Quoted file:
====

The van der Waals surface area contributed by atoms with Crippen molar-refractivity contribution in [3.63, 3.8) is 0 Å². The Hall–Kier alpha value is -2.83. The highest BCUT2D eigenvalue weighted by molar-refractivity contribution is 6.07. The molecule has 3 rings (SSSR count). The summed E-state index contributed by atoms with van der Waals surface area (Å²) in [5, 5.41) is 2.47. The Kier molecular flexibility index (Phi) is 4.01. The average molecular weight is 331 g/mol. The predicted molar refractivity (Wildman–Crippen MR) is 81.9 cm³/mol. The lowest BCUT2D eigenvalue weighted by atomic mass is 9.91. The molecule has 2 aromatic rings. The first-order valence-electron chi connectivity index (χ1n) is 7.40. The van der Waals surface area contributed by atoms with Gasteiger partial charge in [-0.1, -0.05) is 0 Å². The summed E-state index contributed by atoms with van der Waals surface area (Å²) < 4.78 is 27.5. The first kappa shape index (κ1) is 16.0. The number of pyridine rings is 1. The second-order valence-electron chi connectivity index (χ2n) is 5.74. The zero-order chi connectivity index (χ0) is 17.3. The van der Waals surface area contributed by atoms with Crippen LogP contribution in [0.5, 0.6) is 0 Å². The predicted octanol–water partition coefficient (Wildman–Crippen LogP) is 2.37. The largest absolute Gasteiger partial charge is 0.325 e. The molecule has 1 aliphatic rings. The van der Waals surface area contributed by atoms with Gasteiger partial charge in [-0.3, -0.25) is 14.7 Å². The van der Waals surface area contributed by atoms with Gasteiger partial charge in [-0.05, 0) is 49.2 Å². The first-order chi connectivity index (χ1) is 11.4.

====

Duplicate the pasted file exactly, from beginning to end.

The van der Waals surface area contributed by atoms with Crippen molar-refractivity contribution in [3.63, 3.8) is 0 Å². The Hall–Kier alpha value is -2.83. The highest BCUT2D eigenvalue weighted by molar-refractivity contribution is 6.07. The molecule has 3 rings (SSSR count). The summed E-state index contributed by atoms with van der Waals surface area (Å²) in [5, 5.41) is 2.47. The Kier molecular flexibility index (Phi) is 4.01. The average molecular weight is 331 g/mol. The predicted molar refractivity (Wildman–Crippen MR) is 81.9 cm³/mol. The lowest BCUT2D eigenvalue weighted by atomic mass is 9.91. The molecule has 2 aromatic rings. The first-order valence-electron chi connectivity index (χ1n) is 7.40. The van der Waals surface area contributed by atoms with Gasteiger partial charge in [-0.1, -0.05) is 0 Å². The summed E-state index contributed by atoms with van der Waals surface area (Å²) < 4.78 is 27.5. The first kappa shape index (κ1) is 16.0. The number of pyridine rings is 1. The second-order valence-electron chi connectivity index (χ2n) is 5.74. The zero-order chi connectivity index (χ0) is 17.3. The van der Waals surface area contributed by atoms with Crippen LogP contribution in [0.5, 0.6) is 0 Å². The predicted octanol–water partition coefficient (Wildman–Crippen LogP) is 2.37. The largest absolute Gasteiger partial charge is 0.325 e. The molecule has 1 aliphatic rings. The van der Waals surface area contributed by atoms with Gasteiger partial charge in [-0.3, -0.25) is 14.7 Å². The van der Waals surface area contributed by atoms with Gasteiger partial charge in [-0.05, 0) is 49.2 Å². The first-order chi connectivity index (χ1) is 11.4.